Wednesday Lupypciw: Why Dad MMXI


March 2 – April 6, 2013
Opening on Saturday March 2nd, 5:30pm
Performance MAXX HQ in SD as part of Nuit Blanche à Montréal, from 8:00pm to 1:00am

Project Description

Starting with a series of confessions and ending with a heartfelt ritual, Why Dad MMXI explores the emotional and practical hardships of being an artist through the lens of a father/daughter relationship: “The video was inspired by an unsuccessful grant application of mine. I’d been super excited to make a project that required major funding and was crestfallen to find out that my fellow taxpayers and artist peers didn’t feel the same way. I felt like a part of me had died, and I moped around pathetically for weeks. While visiting my Father’s house during this time I noticed some marked similarities in our moping/coping behaviours. My Father’s art practice has been a sensitive topic in the past few years, and making this video allowed us to have an honest talk about what exactly his creative output and challenges are. I realized that most of the reasons why he would stop making art are totally the reasons why I would throw in the towel at any moment. Conversely, or rather most importantly, we discovered that the reasons to keep producing are shared too.”


Sometimes discussions are posited around “the intersection of art and craft” and I dislike that framing because making art is inherently about getting crafty, at least to me. I studied in the Textiles programme at the Alberta College of Art and Design, where I was taught by genuinely cosmick maker-thinkers rooted in 1970s DIY ethos, and that informs my practice to this day. I taught myself how to edit videos while I was in weaving class. When I make a video, I am always thinking of it in crafty terms: the texture of the projection, the way the scenes can be chopped and smoothed around the edges to fit together, negative spaces, opacity, all that sort of thing. Though I love crafts and think about them all of the time, I think I am a bit too impulsive to be considered an exceptional craftsperson. All of this is just an awkward way to say that I love Joyce Wieland! She has really hands on, concise artist statements about sewing, gardening, and sex.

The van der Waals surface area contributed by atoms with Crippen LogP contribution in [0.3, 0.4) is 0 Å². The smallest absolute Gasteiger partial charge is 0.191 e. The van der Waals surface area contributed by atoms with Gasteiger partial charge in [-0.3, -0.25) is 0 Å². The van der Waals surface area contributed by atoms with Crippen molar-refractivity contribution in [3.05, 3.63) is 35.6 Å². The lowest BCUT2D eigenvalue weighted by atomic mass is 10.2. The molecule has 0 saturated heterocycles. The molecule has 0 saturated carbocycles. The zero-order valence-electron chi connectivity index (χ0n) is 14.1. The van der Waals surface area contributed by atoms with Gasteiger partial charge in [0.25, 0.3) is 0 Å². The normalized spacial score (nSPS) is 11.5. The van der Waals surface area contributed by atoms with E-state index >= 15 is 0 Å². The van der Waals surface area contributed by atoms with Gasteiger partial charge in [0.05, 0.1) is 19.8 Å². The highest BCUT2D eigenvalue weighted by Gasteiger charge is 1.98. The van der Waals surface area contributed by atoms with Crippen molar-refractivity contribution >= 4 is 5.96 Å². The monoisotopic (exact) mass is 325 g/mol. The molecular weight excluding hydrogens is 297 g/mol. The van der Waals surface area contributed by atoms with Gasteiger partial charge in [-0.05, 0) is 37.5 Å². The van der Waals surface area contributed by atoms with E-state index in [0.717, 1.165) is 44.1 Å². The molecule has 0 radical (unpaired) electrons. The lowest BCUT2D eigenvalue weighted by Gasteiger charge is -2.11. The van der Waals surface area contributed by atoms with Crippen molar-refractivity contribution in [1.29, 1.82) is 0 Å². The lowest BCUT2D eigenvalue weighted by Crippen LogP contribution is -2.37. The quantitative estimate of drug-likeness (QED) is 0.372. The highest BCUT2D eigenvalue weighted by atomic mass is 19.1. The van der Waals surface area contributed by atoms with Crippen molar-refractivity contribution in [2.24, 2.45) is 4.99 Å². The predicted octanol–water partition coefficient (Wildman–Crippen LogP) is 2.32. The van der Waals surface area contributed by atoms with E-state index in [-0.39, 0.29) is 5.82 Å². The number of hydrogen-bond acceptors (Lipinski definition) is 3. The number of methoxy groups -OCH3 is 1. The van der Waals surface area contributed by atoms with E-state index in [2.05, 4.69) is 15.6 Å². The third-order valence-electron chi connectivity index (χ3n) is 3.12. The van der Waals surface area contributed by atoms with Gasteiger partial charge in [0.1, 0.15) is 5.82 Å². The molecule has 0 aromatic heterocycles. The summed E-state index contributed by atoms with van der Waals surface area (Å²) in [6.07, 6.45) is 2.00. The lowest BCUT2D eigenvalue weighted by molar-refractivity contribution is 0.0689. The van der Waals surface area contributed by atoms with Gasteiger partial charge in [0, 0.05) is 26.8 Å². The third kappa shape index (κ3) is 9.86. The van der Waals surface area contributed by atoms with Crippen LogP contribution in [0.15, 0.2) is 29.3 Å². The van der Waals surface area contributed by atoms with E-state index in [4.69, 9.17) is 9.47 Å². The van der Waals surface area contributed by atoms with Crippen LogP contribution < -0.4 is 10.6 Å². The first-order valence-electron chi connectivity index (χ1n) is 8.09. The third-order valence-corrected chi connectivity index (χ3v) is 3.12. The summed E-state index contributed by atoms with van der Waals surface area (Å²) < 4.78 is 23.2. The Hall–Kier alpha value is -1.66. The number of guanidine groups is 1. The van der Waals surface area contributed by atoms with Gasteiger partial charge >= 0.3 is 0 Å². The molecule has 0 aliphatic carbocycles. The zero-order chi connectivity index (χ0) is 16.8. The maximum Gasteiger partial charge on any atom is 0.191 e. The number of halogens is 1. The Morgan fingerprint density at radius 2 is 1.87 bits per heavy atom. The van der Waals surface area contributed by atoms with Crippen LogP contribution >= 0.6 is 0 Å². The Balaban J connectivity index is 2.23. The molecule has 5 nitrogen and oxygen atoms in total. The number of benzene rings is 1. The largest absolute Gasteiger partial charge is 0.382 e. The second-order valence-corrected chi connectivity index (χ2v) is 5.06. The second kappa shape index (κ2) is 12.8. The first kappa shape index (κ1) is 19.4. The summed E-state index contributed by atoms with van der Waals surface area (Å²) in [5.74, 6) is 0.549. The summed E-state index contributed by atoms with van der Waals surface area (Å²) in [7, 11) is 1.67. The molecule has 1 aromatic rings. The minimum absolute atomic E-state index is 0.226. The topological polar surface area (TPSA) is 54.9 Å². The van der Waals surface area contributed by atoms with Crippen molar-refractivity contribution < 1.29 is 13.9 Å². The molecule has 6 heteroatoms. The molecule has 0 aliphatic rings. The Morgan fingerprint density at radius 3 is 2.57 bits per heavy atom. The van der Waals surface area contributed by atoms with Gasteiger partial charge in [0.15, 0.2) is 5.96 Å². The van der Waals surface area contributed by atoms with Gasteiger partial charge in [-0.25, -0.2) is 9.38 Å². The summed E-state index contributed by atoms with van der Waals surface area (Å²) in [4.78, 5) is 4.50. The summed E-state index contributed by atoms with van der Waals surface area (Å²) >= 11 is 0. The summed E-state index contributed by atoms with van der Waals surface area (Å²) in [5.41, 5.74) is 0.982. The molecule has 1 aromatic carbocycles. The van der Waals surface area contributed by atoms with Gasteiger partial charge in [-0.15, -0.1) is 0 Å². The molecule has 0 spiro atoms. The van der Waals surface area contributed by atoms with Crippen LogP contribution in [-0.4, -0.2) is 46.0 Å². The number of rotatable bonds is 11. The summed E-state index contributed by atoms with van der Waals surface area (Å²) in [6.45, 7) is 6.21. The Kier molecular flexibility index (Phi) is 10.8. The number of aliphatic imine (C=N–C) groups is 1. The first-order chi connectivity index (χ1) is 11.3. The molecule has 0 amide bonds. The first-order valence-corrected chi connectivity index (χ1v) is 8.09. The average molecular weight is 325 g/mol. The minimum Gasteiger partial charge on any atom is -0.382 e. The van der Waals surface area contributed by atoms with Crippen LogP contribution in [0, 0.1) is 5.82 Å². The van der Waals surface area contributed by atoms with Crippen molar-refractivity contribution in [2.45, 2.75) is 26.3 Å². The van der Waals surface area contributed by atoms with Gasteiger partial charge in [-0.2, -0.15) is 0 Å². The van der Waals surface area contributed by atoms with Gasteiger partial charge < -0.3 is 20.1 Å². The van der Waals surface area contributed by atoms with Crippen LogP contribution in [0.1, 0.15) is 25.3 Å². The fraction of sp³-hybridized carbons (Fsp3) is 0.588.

I am easily overwhelmed by literature, but two books I really enjoyed around the time I made WHY DAD are: How Should A Person Be? by Sheila Heti, and Where Art Belongs by Chris Kraus.

My favourite movies made by artists are: Teenager Hamlet by Margaux Williamson, anything by Aleesa Cohene (because of their emotional weight), and this hilarious short with lots of fabric puppets called Dead Meat by Clark Ferguson.

I was thinking when I made WHY DAD that I should figure out how to make art without the use of grants or other funding. But then I realized that that was just sneaky neoliberal/pro-conservative rhetoric, guilt, and the pressure to be “useful” making its way into my thoughts! So I have opted to continue applying for a lot of grants (with super varying degrees of success), and I continue to offhandedly wonder what this system means for my practice. I do not know exactly who my audience is for this video, I think they are very Canadian on one hand but probably not Stephen Harper on the other.